Going into an adoption, there are some things you think you want, and some things you never expect to want. My daughter’s birth family gave us both.
Over the two years we waited for our baby, my husband and I welcomed two nieces into our extended family. For each, we picked out gifts, attended showers, and shared in the excitement of gaining new family members. The excitement always culminated in rushing to the hospital with other relatives, where I took dozens of photos capturing our darling nieces and the festive atmosphere. I love those memories.
A Different Set of Memories
When we chose to grow our family through adoption, we knew our experience would be different. Our placement call came early in our birth mom’s pregnancy. From that moment until delivery, we exchanged e-mails, sharing our hopes for the baby and our mutual surprise when we discovered it was a girl (we were both sure it would be a boy).
We didn’t meet in person, but about a month before the due date, Lucille’s birth mom and I began to talk on the phone. When I think of those calls, I can still feel my legs shake with fear that I’d say something wrong and ruin everything. But we got along, and I learned a lot about the wonderful woman who was making our dreams a reality.
After Lucille’s birth mom called to say she was in labor, we drove 14 hours to meet our daughter. We walked into the hospital room at 2 A.M. and saw her trying to nurse. Lucille’s birth dad picked her up and whispered, “Your parents are here.” I’ll never forget that memory, which still gives me goose bumps.
I also remember the loneliness I felt hours later, as I sat in our private room, rocking our baby. We had discouraged our family from traveling to be there because we wanted time to bond with our daughter. They wouldn’t meet her until the ICPC had cleared and we were home. Our hospital room wouldn’t be filled with flowers or people taking photos and gushing over this baby. It wasn’t until Lucille was in my arms that I recognized how important those moments would have been to me. My heart mourned the memories we were foregoing.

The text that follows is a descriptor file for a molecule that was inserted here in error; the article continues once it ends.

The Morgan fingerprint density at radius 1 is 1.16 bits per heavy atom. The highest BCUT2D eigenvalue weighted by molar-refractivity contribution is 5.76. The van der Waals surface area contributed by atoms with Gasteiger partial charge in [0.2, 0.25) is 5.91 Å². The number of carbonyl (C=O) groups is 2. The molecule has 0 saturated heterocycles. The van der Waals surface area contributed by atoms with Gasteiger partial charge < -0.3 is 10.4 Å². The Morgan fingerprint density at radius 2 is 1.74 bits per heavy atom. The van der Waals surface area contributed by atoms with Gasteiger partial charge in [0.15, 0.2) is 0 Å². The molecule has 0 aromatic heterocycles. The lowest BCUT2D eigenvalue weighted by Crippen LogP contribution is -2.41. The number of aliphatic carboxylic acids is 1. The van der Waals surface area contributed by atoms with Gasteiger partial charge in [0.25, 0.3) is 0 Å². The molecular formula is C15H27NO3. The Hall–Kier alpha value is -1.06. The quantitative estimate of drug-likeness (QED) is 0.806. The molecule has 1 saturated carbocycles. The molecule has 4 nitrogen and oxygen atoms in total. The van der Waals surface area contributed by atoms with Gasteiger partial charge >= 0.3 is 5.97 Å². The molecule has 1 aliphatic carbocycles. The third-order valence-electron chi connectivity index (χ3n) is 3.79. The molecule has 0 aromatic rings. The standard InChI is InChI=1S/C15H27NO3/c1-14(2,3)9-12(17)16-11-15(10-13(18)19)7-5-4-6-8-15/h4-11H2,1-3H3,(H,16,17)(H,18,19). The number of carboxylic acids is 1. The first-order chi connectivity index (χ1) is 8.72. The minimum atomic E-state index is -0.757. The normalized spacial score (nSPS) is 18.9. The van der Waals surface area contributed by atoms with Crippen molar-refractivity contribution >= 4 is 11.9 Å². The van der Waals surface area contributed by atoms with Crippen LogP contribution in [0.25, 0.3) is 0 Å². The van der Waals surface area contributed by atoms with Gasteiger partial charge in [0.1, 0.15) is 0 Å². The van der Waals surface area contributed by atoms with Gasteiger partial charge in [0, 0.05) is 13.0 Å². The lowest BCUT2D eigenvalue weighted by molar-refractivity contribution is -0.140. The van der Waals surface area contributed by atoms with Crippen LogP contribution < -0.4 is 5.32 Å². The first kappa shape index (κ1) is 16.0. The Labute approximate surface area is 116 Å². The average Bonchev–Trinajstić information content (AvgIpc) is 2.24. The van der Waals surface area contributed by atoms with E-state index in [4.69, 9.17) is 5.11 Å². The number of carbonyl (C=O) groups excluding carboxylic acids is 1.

The following morning we were surprised by a knock on the door. I opened it to find two visitors. “We were told Lucille was in here,” gushed her birth uncle and birth grandma. They came in, made themselves at home, and held our daughter. Moments later, another knock, and Lucille’s birth grandfather and birth step-grandmother entered, with flowers and glowing words about our baby. Lucille’s birth parents heard the laughter and came in from the adjacent room. My heart swelled. Within a few moments, six new family members, who seemed like long-lost cousins, came into our lives. Merriment surrounded our daughter and soothed my aching heart.
When I recall those days in the hospital, I see Lucille gripping her birth grandma’s finger, her birth uncle gently cupping her head, and her birth mom beaming with pride beside me. I did my best to take photos of every visitor, so Lucille could look back and see how she shares her birth mother’s maternal blue eyes, her birth dad’s chin, and her birth grandfather’s smile. Lucille’s family filled a void I never expected and brought joy to us all.
Since returning home, we’ve stayed in contact with the birth family members we met at the hospital. We maintain a sharesite for photos, post stories daily on Facebook, exchange e-mails, and send packages twice a year. We were blessed to have Lucille’s birth mom as a guest at her first birthday party. Other extended birth relatives have contacted us to say how beautiful our family is, and to let them know if we ever need anything. Despite our contact, I’ve never been able to express how much I appreciated their presence at my daughter’s birth, and their continued presence in our lives. Words aren’t enough to convey how much their love means to me.